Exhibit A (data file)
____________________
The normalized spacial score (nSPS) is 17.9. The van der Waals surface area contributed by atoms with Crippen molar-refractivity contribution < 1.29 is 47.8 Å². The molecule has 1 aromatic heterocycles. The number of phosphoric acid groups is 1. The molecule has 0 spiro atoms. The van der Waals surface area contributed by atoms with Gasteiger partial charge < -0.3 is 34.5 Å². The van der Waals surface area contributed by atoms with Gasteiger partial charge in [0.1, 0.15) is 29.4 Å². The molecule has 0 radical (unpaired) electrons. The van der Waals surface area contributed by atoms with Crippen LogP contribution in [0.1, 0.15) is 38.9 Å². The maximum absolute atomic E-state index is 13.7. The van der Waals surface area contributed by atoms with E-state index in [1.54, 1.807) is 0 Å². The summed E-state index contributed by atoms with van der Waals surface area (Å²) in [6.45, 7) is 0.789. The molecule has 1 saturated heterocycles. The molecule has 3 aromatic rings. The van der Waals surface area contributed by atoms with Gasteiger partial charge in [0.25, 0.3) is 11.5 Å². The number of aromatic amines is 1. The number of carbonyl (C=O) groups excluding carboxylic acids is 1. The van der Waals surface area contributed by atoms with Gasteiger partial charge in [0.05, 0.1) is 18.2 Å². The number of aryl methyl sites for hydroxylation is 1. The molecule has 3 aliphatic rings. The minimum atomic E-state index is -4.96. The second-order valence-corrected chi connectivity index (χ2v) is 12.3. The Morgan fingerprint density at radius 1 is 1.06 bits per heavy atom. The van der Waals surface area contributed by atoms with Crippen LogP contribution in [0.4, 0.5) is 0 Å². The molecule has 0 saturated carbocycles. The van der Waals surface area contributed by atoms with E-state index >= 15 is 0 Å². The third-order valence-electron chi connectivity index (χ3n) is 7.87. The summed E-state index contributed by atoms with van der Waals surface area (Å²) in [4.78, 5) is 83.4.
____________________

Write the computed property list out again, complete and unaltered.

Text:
The normalized spacial score (nSPS) is 17.9. The van der Waals surface area contributed by atoms with Crippen molar-refractivity contribution < 1.29 is 47.8 Å². The molecule has 1 aromatic heterocycles. The number of phosphoric acid groups is 1. The molecule has 0 spiro atoms. The van der Waals surface area contributed by atoms with Gasteiger partial charge < -0.3 is 34.5 Å². The van der Waals surface area contributed by atoms with Gasteiger partial charge in [0.1, 0.15) is 29.4 Å². The molecule has 0 radical (unpaired) electrons. The van der Waals surface area contributed by atoms with Crippen LogP contribution in [0.1, 0.15) is 38.9 Å². The maximum absolute atomic E-state index is 13.7. The van der Waals surface area contributed by atoms with E-state index in [1.54, 1.807) is 0 Å². The summed E-state index contributed by atoms with van der Waals surface area (Å²) in [6.45, 7) is 0.789. The molecule has 1 saturated heterocycles. The molecule has 3 aromatic rings. The van der Waals surface area contributed by atoms with Gasteiger partial charge in [0.25, 0.3) is 11.5 Å². The number of aromatic amines is 1. The number of carbonyl (C=O) groups excluding carboxylic acids is 1. The van der Waals surface area contributed by atoms with Gasteiger partial charge in [0.05, 0.1) is 18.2 Å². The number of aryl methyl sites for hydroxylation is 1. The molecule has 3 aliphatic rings. The minimum atomic E-state index is -4.96. The second-order valence-corrected chi connectivity index (χ2v) is 12.3. The Morgan fingerprint density at radius 1 is 1.06 bits per heavy atom. The van der Waals surface area contributed by atoms with Crippen LogP contribution in [0.4, 0.5) is 0 Å². The molecule has 0 saturated carbocycles. The van der Waals surface area contributed by atoms with E-state index >= 15 is 0 Å². The third-order valence-electron chi connectivity index (χ3n) is 7.87. The summed E-state index contributed by atoms with van der Waals surface area (Å²) in [4.78, 5) is 83.4.